How do you control weeds?
If you do it right, you should never have to spray weed killer on the whole yard more than once a season. Just pay attention when you’re mowing the lawn and spot-kill the weeds. I add the right amount of weed killer for, say, 32 ounces of water. Then I add a tablespoon of liquid dish soap, which helps penetrate the soil. Now, when I’m mowing, I hang that sprayer from my thumb, and when I see a weed, I zap it. The reason not to use weed killer on an entire turf area is because the chemical in weed killers sets back turf production 16 to 20 days.
What are some natural bug repellants?
If you plant marigolds in your vegetable garden, they discourage mosquitoes. Onion and garlic juice are two other great repellants. To keep ants away, add a quarter of a teaspoon of spirits of peppermint or wintergreen to a quart of nice warm water with a tablespoon of soap. Spray it around where ants would come in. If you’re going to have a backyard picnic and want it to be mosquito free, spray with flea-and-tick shampoo under benches, trees, shrubs and evergreens before the guests come.
How helpful is fertilizer?
Whatever is growing should be fed at least every two weeks—and that includes the lawn, the garden, the trees and shrubs. Feed in the morning, because plants, unlike people, only ingest and digest during daylight hours. To fertilize, take a hose-end sprayer. Pour in one cup of liquid lawn food and follow with a can of beer, a cup of flea-and-tick shampoo and the balance in household ammonia. Then add a golf ball to the brew. It rolls around and keeps the stuff stirred.
Are you kidding about the beer, flea shampoo and ammonia?
Absolutely not. Ammonia, which is nitrogen in liquid form, gets plants’ engines running. The flea-and-tick shampoo removes surface tension so when it rains, the water goes down into the ground instead of rolling off. It also contains a very mild form of insecticide, which is made out of chrysanthemums. As for beer, it contains an enzyme activator that triggers organic activity in the soil like nothing you ever saw.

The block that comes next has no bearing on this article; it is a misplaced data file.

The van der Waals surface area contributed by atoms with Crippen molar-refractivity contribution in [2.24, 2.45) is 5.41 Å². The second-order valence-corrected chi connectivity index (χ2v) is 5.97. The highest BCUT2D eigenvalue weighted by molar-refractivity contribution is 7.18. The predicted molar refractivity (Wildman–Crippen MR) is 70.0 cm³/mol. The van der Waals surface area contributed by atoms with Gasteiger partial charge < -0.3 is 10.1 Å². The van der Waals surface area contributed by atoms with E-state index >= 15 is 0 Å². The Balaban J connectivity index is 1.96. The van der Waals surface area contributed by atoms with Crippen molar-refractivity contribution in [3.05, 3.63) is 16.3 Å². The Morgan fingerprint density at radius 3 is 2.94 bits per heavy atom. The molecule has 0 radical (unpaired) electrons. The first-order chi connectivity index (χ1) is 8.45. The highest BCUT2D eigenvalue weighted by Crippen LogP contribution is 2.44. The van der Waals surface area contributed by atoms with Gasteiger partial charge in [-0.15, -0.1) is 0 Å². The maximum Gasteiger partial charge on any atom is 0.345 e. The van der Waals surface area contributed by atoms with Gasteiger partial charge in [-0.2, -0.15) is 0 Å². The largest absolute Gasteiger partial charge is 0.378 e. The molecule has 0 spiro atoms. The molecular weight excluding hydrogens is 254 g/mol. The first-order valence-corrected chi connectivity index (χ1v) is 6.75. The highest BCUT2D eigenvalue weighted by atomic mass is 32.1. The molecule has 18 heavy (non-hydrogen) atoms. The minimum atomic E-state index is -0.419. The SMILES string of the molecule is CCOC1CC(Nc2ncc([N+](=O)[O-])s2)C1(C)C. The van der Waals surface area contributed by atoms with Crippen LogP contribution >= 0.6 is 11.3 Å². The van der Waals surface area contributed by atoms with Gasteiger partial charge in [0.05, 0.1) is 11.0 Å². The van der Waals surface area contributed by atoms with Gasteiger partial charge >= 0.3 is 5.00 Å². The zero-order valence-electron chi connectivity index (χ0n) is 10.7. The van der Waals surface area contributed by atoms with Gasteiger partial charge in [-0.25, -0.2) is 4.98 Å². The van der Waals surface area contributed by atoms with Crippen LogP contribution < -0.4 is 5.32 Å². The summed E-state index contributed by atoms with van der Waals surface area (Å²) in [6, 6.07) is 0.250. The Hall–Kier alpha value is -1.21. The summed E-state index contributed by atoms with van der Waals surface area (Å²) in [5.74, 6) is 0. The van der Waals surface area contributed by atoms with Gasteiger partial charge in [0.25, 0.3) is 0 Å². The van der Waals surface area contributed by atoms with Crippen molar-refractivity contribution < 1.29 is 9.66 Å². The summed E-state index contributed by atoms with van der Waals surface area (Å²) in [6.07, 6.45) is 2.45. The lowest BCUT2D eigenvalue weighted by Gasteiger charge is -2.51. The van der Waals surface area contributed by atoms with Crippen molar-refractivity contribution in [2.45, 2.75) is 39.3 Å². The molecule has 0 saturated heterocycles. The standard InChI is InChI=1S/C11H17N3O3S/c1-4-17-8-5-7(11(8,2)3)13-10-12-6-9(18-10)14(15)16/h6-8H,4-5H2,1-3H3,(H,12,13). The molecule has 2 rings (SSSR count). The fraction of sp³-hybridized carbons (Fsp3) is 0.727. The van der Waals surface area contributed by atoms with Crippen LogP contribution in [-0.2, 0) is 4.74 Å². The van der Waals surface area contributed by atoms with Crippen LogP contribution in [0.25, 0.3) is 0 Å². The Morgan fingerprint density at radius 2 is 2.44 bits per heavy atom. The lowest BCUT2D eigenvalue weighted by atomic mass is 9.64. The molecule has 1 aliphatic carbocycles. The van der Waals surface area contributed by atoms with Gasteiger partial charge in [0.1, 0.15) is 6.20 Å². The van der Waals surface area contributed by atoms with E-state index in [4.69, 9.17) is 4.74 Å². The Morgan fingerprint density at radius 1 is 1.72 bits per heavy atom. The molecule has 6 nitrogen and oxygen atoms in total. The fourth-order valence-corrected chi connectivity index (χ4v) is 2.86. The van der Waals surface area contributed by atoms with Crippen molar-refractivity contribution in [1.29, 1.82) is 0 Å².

Are there any shortcuts for a traditional compost pile?
Actually some communities outlaw compost piles because they attract vermin. You can make instant compost. Take table scraps, coffee grounds, orange and potato peels and put them into the blender with some water. Then add a pinch of Epsom salts and of baking powder and a teaspoon of ammonia. Pour this compost cocktail in your garden and you don’t have to wait for compost.
Any special treatment for trees?
Yes. Roll up a newspaper and crack the trees from their ankles to their armpits. Really smack them. It stimulates sap flow and begins production. You’ll have more foliage, flowers and fruit than you know what to do with. But I suggest you do it late at night. Otherwise the neighbors will think you are nuts.
What if you live in an apartment and don’t have space for a garden?
People who live in apartments can grow anything I can grow. For a patio garden all you need is a bag of professional soil mix and a container—it can be a wastepaper basket or a garbage can. Peas and beans do extremely well, but I wouldn’t try watermelons on the 25th floor. The one thing to remember is to water frequently. The pot sitting on a balcony gets hot and dries up the soil in a hurry. Also, put some mulch on the top.
Do you ever feel pressure to have a perfect lawn and garden?
No, I don’t feel I have to be perfect, and sometimes I screw up. But gardens do take a little physical effort. There’s a poem by Kipling that describes it best: “Oh, Adam was a gardener, and God who made him sees/ That half a proper gardener’s work is done upon his knees.” That, I think, just about sums it up.